Thursday, October 11, 2012

The Reason Ziggy is being DNA Tested

You may wonder why, after all this time, I’ve decided to give Ziggy a DNA test. The reason is because I’ve exhausted all other efforts to get Ziggy adopted. He’s gone through as much training as I can possibly give him, he’s been advertised everywhere, including on TV, and now I seem to have run out of ways to get him noticed. At least until the DNA results come back. Then, everything will change. Suddenly Ziggy will no longer be just a pit bull mix. He’ll have a whole new adoption listing, with a scientifically accurate breed result! The possibilities are endless! Here are just a few possible results that would greatly benefit Ziggy’s chances of finding a home:

A) If Ziggy has any poodle in him at all, I will be able to call him a Ziggypoo and tell everyone he’s hypoallergenic and a designer breed. That’s sure to get him adopted!

B) People love rare dogs, so if Ziggy has any DNA from a rare breed such as a Black Russian Terrier or an Xoloitzcuintle, people will want to adopt him immediately!

C) Another option is if he turns out to be 100% Weimaraner. At that point I will be able to transfer him to a Weimaraner rescue and let them find him a home.

There are so many ways that this DNA test will help Ziggy get adopted, that I can’t believe I didn’t think of it earlier. Of course there’s always the slim chance that the results will come back showing that Ziggy is officially a pit bull mix – but really, how likely is that? Even the experts have their doubts. At a recent fundraiser I was able to introduce Ziggy to the St. Louis area’s leading pit bull rescuer. She doesn’t think Ziggy is a pit bull (American Staffordshire Terrier or American Pit Bull Terrier). That could be because she has heard enough Ziggy stories to know how he acts nothing like a pit bull. In fact, if we guessed his breed based solely on his personality, a pit bull would be somewhere at the bottom of the list. Here are some excerpts from the breed temperament descriptions of four purebred dogs. Which ones sound most like Ziggy to you?

Dog type A: This is not like your average domesticated dog and is not recommended as a house pet for most people. If properly socialized, it can be tame enough to tolerate the handling of humans.

Dog type B: They are busy, bold, inquisitive and stubborn, but they also love to monkey around, being playful and mischievous. A lively, sharp-witted dog that is courageous and confident….he does best with a family who has a very good sense of humor.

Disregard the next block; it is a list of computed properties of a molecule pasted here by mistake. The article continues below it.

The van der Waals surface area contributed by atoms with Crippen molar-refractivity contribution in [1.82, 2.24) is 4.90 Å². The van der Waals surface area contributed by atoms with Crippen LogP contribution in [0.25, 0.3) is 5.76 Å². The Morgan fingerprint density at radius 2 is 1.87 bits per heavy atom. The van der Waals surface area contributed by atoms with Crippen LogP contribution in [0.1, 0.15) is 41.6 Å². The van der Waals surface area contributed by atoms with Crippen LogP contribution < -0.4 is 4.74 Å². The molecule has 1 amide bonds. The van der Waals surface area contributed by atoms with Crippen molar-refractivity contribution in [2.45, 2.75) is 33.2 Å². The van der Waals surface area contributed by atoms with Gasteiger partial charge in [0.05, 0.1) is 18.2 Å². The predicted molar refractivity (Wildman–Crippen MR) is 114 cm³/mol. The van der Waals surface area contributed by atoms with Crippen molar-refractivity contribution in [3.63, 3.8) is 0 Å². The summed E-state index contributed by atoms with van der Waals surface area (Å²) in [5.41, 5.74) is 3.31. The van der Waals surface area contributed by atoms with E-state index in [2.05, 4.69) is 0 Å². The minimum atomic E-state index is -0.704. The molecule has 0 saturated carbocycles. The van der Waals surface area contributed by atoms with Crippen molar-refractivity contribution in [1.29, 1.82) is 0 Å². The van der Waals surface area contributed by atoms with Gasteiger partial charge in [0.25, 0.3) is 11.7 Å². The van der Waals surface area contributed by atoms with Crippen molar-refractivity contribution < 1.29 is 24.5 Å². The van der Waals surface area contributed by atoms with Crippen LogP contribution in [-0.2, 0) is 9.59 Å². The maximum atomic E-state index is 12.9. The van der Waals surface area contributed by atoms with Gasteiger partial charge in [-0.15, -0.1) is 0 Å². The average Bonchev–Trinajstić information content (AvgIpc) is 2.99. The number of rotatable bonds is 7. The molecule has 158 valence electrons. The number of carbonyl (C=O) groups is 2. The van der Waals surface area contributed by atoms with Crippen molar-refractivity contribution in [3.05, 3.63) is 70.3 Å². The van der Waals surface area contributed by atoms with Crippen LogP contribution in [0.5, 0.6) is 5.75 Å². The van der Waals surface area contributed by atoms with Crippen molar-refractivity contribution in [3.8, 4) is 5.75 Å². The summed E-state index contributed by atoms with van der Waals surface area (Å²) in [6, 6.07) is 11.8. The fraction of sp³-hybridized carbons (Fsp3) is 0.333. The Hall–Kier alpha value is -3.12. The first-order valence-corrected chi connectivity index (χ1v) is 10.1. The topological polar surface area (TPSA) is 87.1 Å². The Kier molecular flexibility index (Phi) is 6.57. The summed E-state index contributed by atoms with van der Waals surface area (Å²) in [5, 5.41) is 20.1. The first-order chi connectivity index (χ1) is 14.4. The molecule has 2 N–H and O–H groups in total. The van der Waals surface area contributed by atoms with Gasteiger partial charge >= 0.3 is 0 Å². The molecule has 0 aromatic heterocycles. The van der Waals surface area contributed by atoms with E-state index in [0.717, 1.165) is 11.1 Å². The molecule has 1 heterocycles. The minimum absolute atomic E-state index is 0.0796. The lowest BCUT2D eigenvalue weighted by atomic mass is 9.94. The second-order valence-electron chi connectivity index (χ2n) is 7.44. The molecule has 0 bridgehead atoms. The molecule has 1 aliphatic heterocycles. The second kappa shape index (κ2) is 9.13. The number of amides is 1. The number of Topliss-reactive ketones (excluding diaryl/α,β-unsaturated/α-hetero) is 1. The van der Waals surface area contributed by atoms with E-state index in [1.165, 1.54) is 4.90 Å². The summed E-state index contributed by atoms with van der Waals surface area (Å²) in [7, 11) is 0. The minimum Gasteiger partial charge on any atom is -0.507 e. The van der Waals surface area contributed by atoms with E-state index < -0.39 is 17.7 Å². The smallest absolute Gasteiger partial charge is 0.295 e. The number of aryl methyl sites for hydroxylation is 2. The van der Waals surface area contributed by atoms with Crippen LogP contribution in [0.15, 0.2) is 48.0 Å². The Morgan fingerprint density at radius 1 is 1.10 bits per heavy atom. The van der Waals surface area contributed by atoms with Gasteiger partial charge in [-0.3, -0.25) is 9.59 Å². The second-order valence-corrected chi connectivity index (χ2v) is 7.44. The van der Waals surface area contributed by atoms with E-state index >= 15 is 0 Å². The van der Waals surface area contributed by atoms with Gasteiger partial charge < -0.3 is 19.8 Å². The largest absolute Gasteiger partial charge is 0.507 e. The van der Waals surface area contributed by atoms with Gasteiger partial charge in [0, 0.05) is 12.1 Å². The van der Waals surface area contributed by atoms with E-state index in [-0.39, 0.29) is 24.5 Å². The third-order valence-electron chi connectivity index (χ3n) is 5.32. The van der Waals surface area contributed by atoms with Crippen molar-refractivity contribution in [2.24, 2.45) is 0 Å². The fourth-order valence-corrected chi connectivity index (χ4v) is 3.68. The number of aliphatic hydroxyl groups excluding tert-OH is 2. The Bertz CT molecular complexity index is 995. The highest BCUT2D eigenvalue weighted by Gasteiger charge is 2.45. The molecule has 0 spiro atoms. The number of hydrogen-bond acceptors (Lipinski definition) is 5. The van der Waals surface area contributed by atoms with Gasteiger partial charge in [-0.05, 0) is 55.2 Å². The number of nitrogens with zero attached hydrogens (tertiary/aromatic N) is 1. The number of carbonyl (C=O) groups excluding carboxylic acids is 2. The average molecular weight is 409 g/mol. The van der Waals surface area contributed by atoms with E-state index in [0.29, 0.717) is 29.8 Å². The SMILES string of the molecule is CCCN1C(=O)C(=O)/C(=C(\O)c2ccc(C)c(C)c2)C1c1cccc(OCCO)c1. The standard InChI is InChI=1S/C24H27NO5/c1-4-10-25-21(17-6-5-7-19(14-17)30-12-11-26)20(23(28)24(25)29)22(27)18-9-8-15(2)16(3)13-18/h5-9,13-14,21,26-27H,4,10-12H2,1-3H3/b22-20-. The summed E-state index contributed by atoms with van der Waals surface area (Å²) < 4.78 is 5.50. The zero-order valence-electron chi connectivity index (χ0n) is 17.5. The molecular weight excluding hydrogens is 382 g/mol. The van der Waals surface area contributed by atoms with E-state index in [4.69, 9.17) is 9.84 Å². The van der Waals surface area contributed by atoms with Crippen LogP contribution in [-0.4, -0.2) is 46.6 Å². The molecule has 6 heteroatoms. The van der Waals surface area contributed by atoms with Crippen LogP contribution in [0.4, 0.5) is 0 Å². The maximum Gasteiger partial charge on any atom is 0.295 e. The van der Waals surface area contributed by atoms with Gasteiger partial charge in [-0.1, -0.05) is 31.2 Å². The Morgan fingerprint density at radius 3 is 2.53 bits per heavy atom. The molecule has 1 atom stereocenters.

Dog type C: This is a good-natured, amusing, extremely loyal and affectionate family pet that is good with children and adults. Almost always obedient, it is always eager to please its master.

Dog type D: This dog has a good sense of humor. It is sensitive, independent, intelligent, skillful, tough on itself, and energetic. A robust, persistent, and powerful dog, it is willing to take on virtually any game animal.

The breed names that fit these descriptions can be found at the end of this post. Suffice it to say that Ziggy’s appearance does NOT fit his behavior. Nonetheless, people tend to seek out dogs to adopt based on how they look, not how they act. So I can only hope that the DNA test finds genes in Ziggy from a breed that more closely fits his behavior, and then perhaps he can find an adopter who will appreciate him for who he really is -- an independent, persistent, bold, mischievous dog with a good sense of humor, and tame enough to tolerate the handling of humans – sometimes.

A) New Guinea Singing Dog
B) Affenpinscher
C) American Pit Bull Terrier
D) Karelian Bear Dog


Barb's Cats and Quilts said...

Poor Ziggy. I sure hope this helps him find a home. I've heard of B and C, but not the other two. I think he should be a New Guinea Singing Dog, just from the name.

Barb's Cats and Quilts said...

It worked! Thank you.

Frankie Furter and Ernie said...

Poor Ziggy.

Anonymous said...

I would not count on Poodle, but I guess you never know . . . Linda

Emily said...

I'm eager to hear the results. I'm shocked myself it has taken him this long to find his home, especially given everything you've done for him. People always want a dog with training! All our fosters get adopted out with minimal training but peopel sure always ask...

Anonymous said...

I would honestly take the DNA results with a grain of salt. There have been people who tested there purebred dogs (and have pedigrees to back up the dogs parents/grandparents/great grandparents/etc.) and the dogs came back as mixed. Also, a friend of mine had her Wolfdog tested and a few of the breeds she came back as were Dachshund and Shetland Sheepdog. On top of that, the tests seems to regularly come back with really rare breeds. I've seen dogs come back as Swedish Vallhunds or Beaucerons which are VERY VERY rare in the US and it's a 1 in a million chance that a dog would have that in them.

Good luck to Ziggy, but I don't think the DNA tests should be taken very seriously.